In this study, we apply grain-size analyses in six well-studied cores (spanning the late Holocene) previously collected from alpine lake sites distributed across the arid and semi-arid regions of west, southwest, and the Great Plains of North America. Previous work with these cores has demonstrated that the lake sediments are predominantly detrital, windblown particles and little to no impact of fluvial proceeses . We find that the most commonly occurring grain sizes are a fine fraction (typically <4 microns, which is easily lofted and transported long distances) and a coarse fraction (typically >25 microns and in some cases with a distinct peak at 100 microns, both of which are are too large to be carried long distances and suggest short distance transportation). We used grain size separation techniques to separate the two size fractions and geochemically fingerprinted those from three sites.

We find that more rapid accumulation of the coarser coarser-grain size fractions occurred during wetter intervals in the Holocene. Furthermore, the geochemistry of the coarse fractions indicates regional rather than local sourcing of the material from bedrock weathering. We do not find any clear relationships between the fine fraction and aridity patterns, nor a clear source region for this material.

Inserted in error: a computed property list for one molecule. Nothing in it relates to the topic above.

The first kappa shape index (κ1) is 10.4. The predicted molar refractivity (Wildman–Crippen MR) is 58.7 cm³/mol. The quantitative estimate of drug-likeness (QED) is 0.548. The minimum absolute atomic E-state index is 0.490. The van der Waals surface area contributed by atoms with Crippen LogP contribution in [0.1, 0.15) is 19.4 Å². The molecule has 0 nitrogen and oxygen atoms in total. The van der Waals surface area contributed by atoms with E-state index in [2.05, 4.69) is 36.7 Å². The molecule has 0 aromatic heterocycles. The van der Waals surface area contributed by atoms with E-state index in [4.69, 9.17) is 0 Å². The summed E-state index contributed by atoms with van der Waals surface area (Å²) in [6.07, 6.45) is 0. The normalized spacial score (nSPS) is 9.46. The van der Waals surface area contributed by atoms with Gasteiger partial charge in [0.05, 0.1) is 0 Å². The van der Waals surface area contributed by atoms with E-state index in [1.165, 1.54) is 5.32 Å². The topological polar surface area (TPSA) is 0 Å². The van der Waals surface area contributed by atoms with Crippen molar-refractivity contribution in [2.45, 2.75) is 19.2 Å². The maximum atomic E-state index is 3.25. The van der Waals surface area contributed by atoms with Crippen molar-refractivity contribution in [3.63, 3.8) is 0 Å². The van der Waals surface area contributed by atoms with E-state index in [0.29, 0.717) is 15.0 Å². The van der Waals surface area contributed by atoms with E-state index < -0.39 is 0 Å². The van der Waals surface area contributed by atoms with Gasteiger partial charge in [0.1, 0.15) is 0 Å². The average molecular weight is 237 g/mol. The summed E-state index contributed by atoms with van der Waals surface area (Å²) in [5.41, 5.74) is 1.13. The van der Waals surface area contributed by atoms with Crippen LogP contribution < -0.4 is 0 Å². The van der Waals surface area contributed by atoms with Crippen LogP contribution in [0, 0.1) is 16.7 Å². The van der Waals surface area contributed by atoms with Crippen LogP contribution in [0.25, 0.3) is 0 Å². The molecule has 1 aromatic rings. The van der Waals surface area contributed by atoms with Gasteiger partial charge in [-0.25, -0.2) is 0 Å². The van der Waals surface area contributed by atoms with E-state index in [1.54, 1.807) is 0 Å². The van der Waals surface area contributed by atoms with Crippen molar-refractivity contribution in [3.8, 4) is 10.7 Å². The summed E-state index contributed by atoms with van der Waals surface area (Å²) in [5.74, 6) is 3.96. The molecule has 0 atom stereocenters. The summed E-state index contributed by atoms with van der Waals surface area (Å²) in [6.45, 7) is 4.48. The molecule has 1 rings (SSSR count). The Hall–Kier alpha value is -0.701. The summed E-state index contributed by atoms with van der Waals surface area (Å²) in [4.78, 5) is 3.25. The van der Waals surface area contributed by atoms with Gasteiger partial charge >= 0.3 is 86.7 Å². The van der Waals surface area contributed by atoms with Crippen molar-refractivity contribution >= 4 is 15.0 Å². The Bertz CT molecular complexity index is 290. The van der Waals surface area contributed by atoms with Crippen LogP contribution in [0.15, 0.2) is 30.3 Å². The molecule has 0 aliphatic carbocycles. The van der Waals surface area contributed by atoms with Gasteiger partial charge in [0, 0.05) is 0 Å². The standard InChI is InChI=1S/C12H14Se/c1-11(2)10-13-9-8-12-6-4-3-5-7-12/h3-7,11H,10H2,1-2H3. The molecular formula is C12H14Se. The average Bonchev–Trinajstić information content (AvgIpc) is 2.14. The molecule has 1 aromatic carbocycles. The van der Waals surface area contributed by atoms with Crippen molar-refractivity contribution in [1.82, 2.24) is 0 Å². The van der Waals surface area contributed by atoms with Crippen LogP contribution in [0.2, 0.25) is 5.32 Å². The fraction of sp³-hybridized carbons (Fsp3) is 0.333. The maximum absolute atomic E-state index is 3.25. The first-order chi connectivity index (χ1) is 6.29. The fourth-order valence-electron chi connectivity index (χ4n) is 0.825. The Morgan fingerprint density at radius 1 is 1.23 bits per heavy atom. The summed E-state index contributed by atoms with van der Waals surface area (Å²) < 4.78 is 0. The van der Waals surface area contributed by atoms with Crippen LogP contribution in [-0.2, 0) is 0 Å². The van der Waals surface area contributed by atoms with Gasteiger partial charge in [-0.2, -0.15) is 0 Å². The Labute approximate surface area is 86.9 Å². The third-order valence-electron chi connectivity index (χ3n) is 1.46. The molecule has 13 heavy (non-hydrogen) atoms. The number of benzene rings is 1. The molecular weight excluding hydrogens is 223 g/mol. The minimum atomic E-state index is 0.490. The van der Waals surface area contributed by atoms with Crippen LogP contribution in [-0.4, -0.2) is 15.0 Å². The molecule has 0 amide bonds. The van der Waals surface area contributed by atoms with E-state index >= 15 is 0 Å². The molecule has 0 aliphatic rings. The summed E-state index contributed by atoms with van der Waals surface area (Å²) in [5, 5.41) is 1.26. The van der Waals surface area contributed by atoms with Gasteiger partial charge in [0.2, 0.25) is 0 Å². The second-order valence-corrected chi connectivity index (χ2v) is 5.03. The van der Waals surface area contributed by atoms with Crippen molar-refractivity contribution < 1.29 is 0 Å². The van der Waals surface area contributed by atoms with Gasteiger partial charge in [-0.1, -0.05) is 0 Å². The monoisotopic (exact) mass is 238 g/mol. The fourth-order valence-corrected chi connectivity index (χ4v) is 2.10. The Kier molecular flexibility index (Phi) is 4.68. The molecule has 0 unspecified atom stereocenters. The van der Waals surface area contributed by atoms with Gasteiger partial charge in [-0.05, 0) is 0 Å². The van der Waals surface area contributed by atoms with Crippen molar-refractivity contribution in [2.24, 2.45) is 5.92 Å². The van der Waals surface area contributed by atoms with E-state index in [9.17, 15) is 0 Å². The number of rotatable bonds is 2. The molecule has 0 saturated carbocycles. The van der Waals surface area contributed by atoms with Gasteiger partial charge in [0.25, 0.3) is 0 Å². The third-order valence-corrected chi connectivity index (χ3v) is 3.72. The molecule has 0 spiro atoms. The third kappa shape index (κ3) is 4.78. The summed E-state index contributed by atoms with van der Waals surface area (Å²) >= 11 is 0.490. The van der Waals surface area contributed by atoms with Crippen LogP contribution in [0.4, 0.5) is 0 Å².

We hypothesize that the increase in coarser dust deposition during wetter intervals is related to either intensification of land-use patterns associated with agriculture and/or to episodically strong winds. Warmer and wetter intervals in the areas under consideration have been associated with intensified cyclogenesis. Our study demonstrates the critical need to incorporate grain-size analysis as well as geochemical fingerprinting of the different size fractions in interpreting mineral dust record.


Acknowledgement: James Sickman, Jason Neff (for sharing samples), Jacob Ashford, Tyler Vollmer, Audriana Pollen, Alejandra Pedrazza, (for assistance with analyses and archival visits), John Morton, Wendy Freeman (for assisting students in the laboratory), Aradhna Tripati and Juan Lora (for assisting with data interpretation).